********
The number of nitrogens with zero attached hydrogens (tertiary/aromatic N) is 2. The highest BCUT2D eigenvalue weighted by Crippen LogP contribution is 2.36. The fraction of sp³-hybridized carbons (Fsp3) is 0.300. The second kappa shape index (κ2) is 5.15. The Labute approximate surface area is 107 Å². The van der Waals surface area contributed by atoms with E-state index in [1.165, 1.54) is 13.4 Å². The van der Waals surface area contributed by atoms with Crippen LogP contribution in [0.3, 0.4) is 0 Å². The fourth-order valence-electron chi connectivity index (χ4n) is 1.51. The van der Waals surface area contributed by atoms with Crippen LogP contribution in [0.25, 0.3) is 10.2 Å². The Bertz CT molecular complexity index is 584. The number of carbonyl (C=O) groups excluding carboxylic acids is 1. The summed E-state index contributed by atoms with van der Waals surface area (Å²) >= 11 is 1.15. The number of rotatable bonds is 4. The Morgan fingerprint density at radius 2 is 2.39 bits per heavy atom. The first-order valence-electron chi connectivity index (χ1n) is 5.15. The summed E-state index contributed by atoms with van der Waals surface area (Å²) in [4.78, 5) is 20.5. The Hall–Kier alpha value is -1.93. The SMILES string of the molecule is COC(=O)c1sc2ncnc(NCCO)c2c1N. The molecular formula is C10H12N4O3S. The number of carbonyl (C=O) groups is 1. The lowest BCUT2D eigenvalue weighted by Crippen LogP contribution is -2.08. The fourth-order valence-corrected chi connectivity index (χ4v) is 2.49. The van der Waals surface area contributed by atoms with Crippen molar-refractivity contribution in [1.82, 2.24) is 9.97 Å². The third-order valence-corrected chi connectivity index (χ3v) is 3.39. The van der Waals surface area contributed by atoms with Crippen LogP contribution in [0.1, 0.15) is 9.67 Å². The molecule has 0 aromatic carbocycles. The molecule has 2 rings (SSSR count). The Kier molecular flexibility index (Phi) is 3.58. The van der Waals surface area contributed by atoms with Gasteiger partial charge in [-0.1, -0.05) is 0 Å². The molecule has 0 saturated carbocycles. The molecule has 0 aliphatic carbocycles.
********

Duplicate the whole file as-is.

The number of nitrogens with zero attached hydrogens (tertiary/aromatic N) is 2. The highest BCUT2D eigenvalue weighted by Crippen LogP contribution is 2.36. The fraction of sp³-hybridized carbons (Fsp3) is 0.300. The second kappa shape index (κ2) is 5.15. The Labute approximate surface area is 107 Å². The van der Waals surface area contributed by atoms with E-state index in [1.165, 1.54) is 13.4 Å². The van der Waals surface area contributed by atoms with Crippen LogP contribution in [0.3, 0.4) is 0 Å². The fourth-order valence-electron chi connectivity index (χ4n) is 1.51. The van der Waals surface area contributed by atoms with Crippen LogP contribution in [0.25, 0.3) is 10.2 Å². The Bertz CT molecular complexity index is 584. The number of carbonyl (C=O) groups excluding carboxylic acids is 1. The summed E-state index contributed by atoms with van der Waals surface area (Å²) >= 11 is 1.15. The number of rotatable bonds is 4. The Morgan fingerprint density at radius 2 is 2.39 bits per heavy atom. The first-order valence-electron chi connectivity index (χ1n) is 5.15. The summed E-state index contributed by atoms with van der Waals surface area (Å²) in [4.78, 5) is 20.5. The Hall–Kier alpha value is -1.93. The SMILES string of the molecule is COC(=O)c1sc2ncnc(NCCO)c2c1N. The molecular formula is C10H12N4O3S. The number of carbonyl (C=O) groups is 1. The lowest BCUT2D eigenvalue weighted by Crippen LogP contribution is -2.08. The fourth-order valence-corrected chi connectivity index (χ4v) is 2.49. The van der Waals surface area contributed by atoms with Crippen molar-refractivity contribution in [1.82, 2.24) is 9.97 Å². The third-order valence-corrected chi connectivity index (χ3v) is 3.39. The van der Waals surface area contributed by atoms with Crippen LogP contribution in [0.1, 0.15) is 9.67 Å². The molecule has 0 aromatic carbocycles. The molecule has 2 rings (SSSR count). The Kier molecular flexibility index (Phi) is 3.58. The van der Waals surface area contributed by atoms with Gasteiger partial charge in [-0.1, -0.05) is 0 Å². The molecule has 0 saturated carbocycles. The molecule has 0 aliphatic carbocycles.